Through three games, Thomas has gone 3-for-11 with four RBIs, all the while showing off his plus speed with a pair of triples against Arizona League pitching and scoring all five times he has reached base.
Cubs Scouting Director Tim Wilken recently explained what the club saw from Thomas as a hitter at FSU to warrant a third-round selection.
"I think he's an extra base hit hitter and you may see more pop from him down the road, though that's not what we got him for," Wilken said of Thomas. "He's got a very non-complicated swing and he made some adjustments with his stance. He hits the ball with good authority. He's under control, pretty selective, and he can dial up on velocity."
In the field, Thomas committed 10 errors with the Seminoles this past season for a .968 fielding percentage.
"I think he's got a chance to be a solid fielder," Wilken said. "He's got some things to work on there, but he's got plenty of arm to play second."
This past season was your best yet. What was the secret to your success?
Tony Thomas: The main thing was changing my stance. I opened my stance up quite a bit compared to what I did the first two years and it just slowed everything down for me, and helped me see the ball and recognize pitches a lot sooner. The confidence level and being around the game at that level for a while just put me in a comfort level and in a relaxed state.
Did you see envision yourself going in the top five rounds?
Tony Thomas: There was a rumor, but definitely going into the season, I never expected to (go) top-five rounds. Being drafted in the top five rounds is dream-fulfilling and a step toward what I want to do for the rest of my life.
What are your impressions of the AZL so far?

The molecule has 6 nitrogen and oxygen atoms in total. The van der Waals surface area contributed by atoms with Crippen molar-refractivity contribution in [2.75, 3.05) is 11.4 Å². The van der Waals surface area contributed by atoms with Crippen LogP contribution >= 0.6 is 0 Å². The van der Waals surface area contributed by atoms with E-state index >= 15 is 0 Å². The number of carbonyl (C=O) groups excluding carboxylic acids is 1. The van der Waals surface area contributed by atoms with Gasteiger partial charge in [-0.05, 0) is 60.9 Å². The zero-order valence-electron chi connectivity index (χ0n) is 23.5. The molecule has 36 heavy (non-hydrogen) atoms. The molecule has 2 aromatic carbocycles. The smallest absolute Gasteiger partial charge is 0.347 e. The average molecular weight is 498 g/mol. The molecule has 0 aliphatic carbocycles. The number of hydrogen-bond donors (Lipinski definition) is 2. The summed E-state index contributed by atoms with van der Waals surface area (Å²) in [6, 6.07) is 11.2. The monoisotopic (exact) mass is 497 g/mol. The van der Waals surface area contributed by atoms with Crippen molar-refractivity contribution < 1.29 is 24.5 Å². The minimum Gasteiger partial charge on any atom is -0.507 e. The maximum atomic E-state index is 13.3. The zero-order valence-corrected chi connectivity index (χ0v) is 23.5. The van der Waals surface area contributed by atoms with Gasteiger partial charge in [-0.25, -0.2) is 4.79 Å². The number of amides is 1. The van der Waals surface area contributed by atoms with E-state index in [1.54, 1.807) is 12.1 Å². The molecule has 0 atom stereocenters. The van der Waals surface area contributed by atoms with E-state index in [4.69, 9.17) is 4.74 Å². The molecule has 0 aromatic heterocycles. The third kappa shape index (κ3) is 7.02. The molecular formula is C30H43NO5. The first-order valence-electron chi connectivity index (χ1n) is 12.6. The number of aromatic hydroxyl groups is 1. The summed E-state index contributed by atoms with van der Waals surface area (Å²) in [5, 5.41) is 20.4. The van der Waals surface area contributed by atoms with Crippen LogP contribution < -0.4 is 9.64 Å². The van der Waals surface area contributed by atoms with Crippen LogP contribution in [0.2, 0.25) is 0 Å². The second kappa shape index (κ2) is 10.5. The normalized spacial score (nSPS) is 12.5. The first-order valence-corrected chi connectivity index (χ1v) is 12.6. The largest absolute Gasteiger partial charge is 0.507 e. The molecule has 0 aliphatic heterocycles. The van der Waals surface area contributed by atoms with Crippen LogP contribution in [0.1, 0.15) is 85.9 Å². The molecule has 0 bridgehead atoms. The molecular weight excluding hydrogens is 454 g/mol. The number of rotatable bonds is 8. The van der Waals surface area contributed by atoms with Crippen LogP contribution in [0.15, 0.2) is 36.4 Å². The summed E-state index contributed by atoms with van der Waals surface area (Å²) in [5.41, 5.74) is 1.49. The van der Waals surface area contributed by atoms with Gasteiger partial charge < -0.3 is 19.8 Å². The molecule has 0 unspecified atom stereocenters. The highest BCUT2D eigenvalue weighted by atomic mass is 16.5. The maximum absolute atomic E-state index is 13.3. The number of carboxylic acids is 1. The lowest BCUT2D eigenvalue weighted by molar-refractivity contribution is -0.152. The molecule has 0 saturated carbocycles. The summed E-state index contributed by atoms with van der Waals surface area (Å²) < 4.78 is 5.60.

Tony Thomas: I've been enjoying it. I'm out here living my dream and playing baseball for a living. It's a great feeling.
What have you been working on since you got to Mesa?
Tony Thomas: Right now, I'm just trying to make consistent, solid contact. I've still got to work on the little things I worked on in college.
It's obviously still early, but how do you feel you've handled the adjustment to wooden bats, and how much experience did you have with them previously?
Tony Thomas: I played the last two summers with wooden bats. The first year I was in the Valley and last year I was in the Cape, both of which are great, competitive leagues. Swinging is not the problem; it's just finding the sweet spot on the bat because it's a lot smaller than aluminum. Consistently working on finding that sweet spot is what I'm working on right now.
The Cubs imply that you've got some work to do defensively. Would you say it's anything out of the ordinary?
Tony Thomas: It's mainly been about just working on my range. The game is a lot faster and the balls are hit a lot harder.
Have you met with (Cubs Minor League Infield Coordinator) Bobby Dickerson yet to go over defensive strategies and pointers?
Tony Thomas: Yeah, I've met with him (Wednesday) and again (Thursday).